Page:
Stephen-Harper-UK-address-1024x680-5B1-5D

UK Labour MP: Harper’s Speech was “not prime ministerial”


Julian Wolfe
June 17th, 2013


Prime Minister Stephen Harper went to Europe to hammer out an EU-Canada free trade agreement and to escape the growing scandals that have plagued his government. However, when Harper went to speak to the British Parliament, he was not only met with protests, British parliamentarians were unimpressed with his speech.

Labour’s shadow foreign and commonwealth affairs critic John Spellar said Harper’s address was “distinctly partisan,” and sounded like “a meeting of the parliamentary Conservative party.”

He noted Harper’s statements towards British Prime Minister David Cameron where he said the “determined efforts and your wise and principled leadership during these last few years as we have dealt with the difficult and critical issues facing our countries and the world issues which require the best of what has always made Britain unique and strong, and which you have plainly demonstrated.”

“Saying how wonderful Margaret Thatcher is – he might have noticed that this was a controversial issue,” Spellar said Friday. “Now, of course he’s a conservative, but throughout the speech to be obsessing about how only Conservatives had the answer and therefore he and David Cameron were the right people, is not the way to do it.”

Spellar continued and said Harper’s speech was “not prime ministerial” and that much of the Labour caucus expressed how “disappointed they were” with Harper’s address.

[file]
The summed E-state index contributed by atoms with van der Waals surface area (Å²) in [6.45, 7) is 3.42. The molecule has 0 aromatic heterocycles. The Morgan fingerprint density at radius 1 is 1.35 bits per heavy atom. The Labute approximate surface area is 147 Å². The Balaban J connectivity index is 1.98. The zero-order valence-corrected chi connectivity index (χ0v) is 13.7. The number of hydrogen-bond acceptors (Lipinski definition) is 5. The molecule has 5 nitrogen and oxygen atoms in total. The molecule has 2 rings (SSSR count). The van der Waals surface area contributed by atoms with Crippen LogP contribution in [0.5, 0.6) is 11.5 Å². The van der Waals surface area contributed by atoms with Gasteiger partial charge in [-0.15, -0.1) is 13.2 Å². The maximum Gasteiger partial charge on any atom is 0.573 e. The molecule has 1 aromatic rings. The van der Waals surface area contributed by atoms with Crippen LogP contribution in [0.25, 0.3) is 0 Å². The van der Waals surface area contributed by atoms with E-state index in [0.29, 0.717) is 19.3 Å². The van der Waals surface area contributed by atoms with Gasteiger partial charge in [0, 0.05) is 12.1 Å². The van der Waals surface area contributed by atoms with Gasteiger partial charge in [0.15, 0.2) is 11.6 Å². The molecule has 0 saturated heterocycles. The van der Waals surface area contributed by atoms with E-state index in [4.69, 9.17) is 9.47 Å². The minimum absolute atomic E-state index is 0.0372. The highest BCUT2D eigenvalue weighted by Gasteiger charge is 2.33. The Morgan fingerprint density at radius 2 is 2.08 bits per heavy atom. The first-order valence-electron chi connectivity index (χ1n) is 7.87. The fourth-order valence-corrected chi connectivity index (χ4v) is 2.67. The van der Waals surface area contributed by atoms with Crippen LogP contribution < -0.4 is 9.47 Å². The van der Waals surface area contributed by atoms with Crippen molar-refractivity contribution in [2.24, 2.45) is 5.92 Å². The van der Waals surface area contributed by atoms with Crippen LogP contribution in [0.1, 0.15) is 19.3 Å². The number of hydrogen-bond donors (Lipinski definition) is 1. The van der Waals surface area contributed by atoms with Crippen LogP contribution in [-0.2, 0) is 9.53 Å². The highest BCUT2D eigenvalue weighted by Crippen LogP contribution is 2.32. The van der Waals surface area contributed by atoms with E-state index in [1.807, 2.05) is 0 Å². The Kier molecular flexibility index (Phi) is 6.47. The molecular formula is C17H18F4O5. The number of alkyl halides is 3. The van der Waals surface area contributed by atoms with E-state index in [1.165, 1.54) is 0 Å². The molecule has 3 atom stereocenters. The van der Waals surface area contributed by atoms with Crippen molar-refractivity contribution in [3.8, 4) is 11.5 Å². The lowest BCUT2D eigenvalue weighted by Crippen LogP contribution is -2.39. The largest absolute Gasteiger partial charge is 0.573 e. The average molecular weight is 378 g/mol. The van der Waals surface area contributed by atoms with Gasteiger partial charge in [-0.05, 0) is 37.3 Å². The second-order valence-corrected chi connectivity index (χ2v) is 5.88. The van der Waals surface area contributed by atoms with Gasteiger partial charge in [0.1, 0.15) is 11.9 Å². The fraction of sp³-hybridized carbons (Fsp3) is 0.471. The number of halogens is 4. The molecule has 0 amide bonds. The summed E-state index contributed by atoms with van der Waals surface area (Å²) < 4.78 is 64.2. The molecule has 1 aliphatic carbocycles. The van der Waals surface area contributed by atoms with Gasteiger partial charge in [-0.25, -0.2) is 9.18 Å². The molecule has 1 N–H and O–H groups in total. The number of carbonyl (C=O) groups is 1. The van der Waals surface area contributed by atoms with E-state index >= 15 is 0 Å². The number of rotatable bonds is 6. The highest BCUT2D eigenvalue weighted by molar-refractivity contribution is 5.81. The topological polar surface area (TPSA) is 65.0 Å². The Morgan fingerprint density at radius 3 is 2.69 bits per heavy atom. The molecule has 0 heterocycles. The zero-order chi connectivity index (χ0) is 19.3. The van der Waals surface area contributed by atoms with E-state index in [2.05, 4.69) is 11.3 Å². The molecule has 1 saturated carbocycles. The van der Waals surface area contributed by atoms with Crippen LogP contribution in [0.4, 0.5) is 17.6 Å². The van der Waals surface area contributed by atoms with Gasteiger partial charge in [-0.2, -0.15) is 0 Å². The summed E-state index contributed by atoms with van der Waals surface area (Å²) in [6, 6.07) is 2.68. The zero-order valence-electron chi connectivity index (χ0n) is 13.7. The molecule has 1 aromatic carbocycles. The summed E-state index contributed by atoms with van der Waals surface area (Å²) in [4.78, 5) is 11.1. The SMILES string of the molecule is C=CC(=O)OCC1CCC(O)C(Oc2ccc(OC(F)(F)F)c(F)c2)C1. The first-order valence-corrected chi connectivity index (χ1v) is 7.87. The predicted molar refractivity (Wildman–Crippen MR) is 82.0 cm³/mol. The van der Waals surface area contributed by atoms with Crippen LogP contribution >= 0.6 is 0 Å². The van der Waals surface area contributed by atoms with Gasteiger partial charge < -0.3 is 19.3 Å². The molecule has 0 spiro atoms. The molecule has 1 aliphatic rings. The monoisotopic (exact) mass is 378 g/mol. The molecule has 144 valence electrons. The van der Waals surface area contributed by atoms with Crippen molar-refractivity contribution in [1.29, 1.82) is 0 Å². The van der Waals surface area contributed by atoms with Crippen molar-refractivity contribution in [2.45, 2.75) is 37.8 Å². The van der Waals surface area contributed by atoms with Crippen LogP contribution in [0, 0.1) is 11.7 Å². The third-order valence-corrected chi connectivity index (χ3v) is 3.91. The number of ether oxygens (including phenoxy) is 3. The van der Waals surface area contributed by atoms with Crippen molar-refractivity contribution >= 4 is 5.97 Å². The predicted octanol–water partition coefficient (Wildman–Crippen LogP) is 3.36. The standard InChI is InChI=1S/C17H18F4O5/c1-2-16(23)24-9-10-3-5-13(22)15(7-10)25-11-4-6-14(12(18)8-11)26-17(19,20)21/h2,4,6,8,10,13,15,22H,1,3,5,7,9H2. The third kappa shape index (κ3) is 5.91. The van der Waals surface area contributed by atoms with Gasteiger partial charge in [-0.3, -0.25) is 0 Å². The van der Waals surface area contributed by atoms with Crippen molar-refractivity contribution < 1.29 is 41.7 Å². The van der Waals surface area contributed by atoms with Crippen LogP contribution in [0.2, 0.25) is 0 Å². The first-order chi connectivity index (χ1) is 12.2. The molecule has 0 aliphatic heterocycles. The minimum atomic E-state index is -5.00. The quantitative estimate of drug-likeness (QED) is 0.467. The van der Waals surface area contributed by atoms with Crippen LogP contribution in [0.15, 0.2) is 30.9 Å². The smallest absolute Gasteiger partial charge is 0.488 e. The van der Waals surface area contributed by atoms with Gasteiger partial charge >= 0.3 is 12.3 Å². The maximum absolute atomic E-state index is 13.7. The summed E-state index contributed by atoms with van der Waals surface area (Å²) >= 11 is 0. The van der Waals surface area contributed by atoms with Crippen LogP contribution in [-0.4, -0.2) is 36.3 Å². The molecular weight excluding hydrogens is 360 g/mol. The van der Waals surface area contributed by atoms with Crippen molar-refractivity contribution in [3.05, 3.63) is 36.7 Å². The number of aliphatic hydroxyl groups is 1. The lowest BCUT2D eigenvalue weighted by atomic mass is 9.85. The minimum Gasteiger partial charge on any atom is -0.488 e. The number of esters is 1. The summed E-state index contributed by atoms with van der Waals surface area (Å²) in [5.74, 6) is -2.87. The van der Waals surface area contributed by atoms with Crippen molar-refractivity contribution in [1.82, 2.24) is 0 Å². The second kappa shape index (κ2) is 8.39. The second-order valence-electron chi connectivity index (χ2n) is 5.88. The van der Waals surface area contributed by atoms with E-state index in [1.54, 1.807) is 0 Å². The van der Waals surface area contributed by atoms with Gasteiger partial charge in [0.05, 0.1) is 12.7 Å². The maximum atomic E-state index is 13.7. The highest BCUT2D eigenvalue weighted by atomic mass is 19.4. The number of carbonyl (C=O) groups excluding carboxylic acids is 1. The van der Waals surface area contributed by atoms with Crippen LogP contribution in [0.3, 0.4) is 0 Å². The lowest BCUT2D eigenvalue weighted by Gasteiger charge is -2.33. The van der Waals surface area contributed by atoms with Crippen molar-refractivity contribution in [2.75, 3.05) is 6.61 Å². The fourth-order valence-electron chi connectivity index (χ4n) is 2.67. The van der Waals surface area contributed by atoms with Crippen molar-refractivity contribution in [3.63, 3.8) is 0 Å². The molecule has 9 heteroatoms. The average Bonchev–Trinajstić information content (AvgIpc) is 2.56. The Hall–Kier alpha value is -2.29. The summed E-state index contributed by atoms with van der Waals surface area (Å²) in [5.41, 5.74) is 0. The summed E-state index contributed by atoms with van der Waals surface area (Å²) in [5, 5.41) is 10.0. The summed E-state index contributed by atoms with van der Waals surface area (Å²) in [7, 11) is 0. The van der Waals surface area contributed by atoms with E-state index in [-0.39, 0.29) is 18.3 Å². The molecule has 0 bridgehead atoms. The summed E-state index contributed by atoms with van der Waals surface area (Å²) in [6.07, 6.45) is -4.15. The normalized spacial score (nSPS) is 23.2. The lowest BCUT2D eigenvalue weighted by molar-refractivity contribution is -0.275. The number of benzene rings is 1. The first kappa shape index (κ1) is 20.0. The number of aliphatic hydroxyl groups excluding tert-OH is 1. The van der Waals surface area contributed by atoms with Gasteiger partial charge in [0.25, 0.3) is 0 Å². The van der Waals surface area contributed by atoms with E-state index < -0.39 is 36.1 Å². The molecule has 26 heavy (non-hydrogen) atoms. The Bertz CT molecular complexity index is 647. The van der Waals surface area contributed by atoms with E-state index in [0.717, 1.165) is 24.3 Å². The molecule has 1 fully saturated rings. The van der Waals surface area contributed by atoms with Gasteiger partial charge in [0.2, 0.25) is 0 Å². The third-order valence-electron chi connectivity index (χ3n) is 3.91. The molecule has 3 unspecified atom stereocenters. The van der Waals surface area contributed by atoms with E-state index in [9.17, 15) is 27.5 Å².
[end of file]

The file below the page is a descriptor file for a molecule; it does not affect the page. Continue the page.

“All of these are common issues, certainly here between parties. They would be agreed issues,” he said. “That’s what makes it sort of slightly concerning when someone just seeks to make that a narrow, short-sighted partisan issue.”

Spellar has held is seat in UK parliament since 1992, serving as the minister of defence and transport in former Labour governments.

Spellar also noted a stark difference between Harper’s address and those of former Prime Ministers Jean Chretien and Paul Martin.

“Canadian prime ministers in the past have had that broader perspective, so it’s not a case of saying ‘Here’s someone from Canada, they’re bound to be parochial’. That’s not the case at all,” he said. “It is that someone’s really not speaking for Canada, which is a G8 member, a G20 member, a major player in international affairs. And this wasn’t a speech from a big figure from a big country.”

Harper left the UK to tour Europe, but during his stay in Britain, he was met with protesters who are very well informed of controversial events that have taken place in Canada in the past few years.

What do you think of British response to Harper’s visit? How has Harper’s image impacted Canada on the world stage?

Read more posts like this one.


   Categories: Foreign Affairs, International Reputation

   Tags: ,

steve

On Monday, the longest campaign in modern history will come to a close and if current polls are any indication, Canada may be seeing a change in government after 9 years of Conservative rule under the leadership of Stephen Harper. Accountability was his calling card in 2006 and today, accountability may very well be one of the defining reasons for his departure.

federal-leaders-debate-in-toronto[1]

In its length, in its cost and in its debate schedule, this election is unusual. The first and possibly only real debate of the campaign ended and here are the highlights of what happened.

jdt108-cpt635741100034943452-3.jpg.size.xxlarge.promo[1]

Prime Minister Stephen Harper left Rideau Hall this morning with Governor General David Johnston’s approval to drop the writ and Canadians are now officially headed to the polls on October 19. For the first time since fixed election date legislation was brought in by the Conservative government, a fixed election date has been followed.

Join the discussion!


Share this article with your friends!

What do you think? Leave a comment!